Knowledge Base:  
Comparing Vibration Readings
Last Updated: 12/29/2011
Field Application Note courtesy of STI Vibration Monitoring Inc. Please visit STI at

Comparing Vibration Readings

Comparing vibration level readings taken by different types of instruments and transducers can be very confusing and can lead to mistrust of the systems involved.

Knowledge of how to properly compare readings is required before comparing any readings is attempted.

This application note explains the variables involved in some detail and will act as a guideline as you compare vibration readings.

Transducer Type

Three (3) basic types of vibration transducers are available which correlate with the three (3) types of measured physical motion, Acceleration, Velocity and Displacement.

Accelerometers are a piezo-electronic (crystal) device. A pre- loaded crystal is charged with current and as the crystal is compressed or de-compressed by vibration an output proportional to g's (gravity) is provided. A "g" is equal to 9.80 meters/second2 or one (1) standard earth gravity.


Accelerometers are normally used for high-frequency bearing cap vibration readings (Case/Bearing Cap Absolute on machines using rolling element bearings. Usually the output is integrated electronically to velocity (in/sec or mm/sec). Other applications include monitoring Gears and High Frequency Applications.

Velocity Pick-up

Two (2) types of Velocity Sensors exist, mechanical and electronic. Mechanical types are the most common and are made up of a spring mounted coil mounted inside a magnet. Vibration causes the coil to move in relation to the magnet which produces a voltage output directly proportional to Velocity. Electronic Velocity Sensors are Accelerometers with an electronic integrator built in to the unit. Output of a Velocity Sensor can be expressed in many different terms, inches/second (in/sec) or millimeters/second (mm/sec) being the standards.

Velocity Transducer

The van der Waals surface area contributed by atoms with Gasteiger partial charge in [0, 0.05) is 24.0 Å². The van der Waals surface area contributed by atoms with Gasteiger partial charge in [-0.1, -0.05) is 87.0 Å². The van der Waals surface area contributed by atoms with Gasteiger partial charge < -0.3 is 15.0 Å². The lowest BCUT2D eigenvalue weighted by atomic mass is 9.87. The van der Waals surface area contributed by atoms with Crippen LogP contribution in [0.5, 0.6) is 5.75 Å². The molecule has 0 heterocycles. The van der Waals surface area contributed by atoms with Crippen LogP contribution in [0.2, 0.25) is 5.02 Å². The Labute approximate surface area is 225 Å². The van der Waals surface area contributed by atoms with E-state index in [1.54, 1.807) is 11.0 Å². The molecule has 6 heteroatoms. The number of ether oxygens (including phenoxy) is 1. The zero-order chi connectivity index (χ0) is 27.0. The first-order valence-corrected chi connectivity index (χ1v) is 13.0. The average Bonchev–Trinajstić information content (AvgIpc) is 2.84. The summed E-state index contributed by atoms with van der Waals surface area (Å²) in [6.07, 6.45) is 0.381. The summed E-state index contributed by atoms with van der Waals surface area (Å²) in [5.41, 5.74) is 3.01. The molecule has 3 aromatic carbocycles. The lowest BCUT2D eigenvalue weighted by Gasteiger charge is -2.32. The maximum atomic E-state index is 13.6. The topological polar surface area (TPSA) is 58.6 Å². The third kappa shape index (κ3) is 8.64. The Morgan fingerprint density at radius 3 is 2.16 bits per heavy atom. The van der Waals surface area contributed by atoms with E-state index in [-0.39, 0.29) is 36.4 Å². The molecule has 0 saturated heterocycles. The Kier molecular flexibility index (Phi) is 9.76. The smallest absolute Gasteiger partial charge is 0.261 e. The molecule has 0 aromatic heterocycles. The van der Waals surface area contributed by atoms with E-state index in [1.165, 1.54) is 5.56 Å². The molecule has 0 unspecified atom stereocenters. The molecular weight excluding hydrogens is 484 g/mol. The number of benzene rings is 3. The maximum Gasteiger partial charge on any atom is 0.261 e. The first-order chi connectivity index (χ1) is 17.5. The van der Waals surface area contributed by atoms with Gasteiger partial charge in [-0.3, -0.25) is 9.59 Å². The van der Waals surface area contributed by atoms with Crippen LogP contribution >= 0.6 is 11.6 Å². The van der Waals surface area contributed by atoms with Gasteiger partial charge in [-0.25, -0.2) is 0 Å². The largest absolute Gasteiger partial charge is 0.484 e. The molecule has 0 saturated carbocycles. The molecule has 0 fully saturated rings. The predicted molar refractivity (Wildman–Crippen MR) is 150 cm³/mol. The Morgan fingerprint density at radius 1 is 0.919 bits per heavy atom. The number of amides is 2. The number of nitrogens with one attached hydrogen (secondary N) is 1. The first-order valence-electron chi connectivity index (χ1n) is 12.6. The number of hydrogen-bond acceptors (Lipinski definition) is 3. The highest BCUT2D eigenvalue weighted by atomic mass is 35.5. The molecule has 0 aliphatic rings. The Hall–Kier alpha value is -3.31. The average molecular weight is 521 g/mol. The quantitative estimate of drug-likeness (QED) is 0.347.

Velocity Transducers are normally used for Bearing Cap Vibration Monitoring (Case/Bearing Cap Absolute) on machines with rolling element bearings. They have the advantage of high outputs and the signal is read directly in velocity (in/sec or mm/sec).

Eddy Probes (Proximity)

Eddy or Proximity Probes are a displacement device that measure the relative motion between the probe mounting location and the target (shaft). Output is directly proportional to displacement and is usually measured in mils (.001") or millimeters (mm).

Eddy Probe Proximity

Eddy Probes are used on machines with Journal (Sleeve) type bearings. Where the measurement of motion between the Bearing and Shaft is critical.

Bearing Type

Two primary types of bearings are in use today, Rolling Element Bearings and Journal or Sleeve Bearings.

Rolling Element Bearing

Rolling Element Bearings are zero (0) clearance devices. All vibration of the shaft is transmitted directly to the bearing cap.

Journal Bearing Damping
Journal or Sleeve Bearings are designed so that the oil film provides damping. The shaft is free to vibrate within the bearing. Due to the damping provided by the oil film very little of the shaft vibration is transmitted to the bearing cap. The oil film damping provides even higher levels of attenuation to higher frequencies.

Measurement Type

Only measurements of the same type can be compared. Bearing Cap or Case Vibration cannot be directly compared to Shaft Relative or Shaft Absolute and visa versa.

Case Absolute

Case or Bearing Cap Absolute is the measurement of the Case or Bearings Caps (Location of Transducer) motion relative to free space (or absolute motion). Case or Cap Absolute is usually used for monitoring Rolling Element Bearings.

Case Absolute

Shaft Relative

Shaft Relative is the measurement of motion between the Shaft and whatever the measuring devise is mounted to. This measurement is normally taken with a NCPU or Proximity Sensor. Shaft Relative measurements are used for Journal or Sleeve Bearing Applications.

Shaft Relative

Shaft Absolute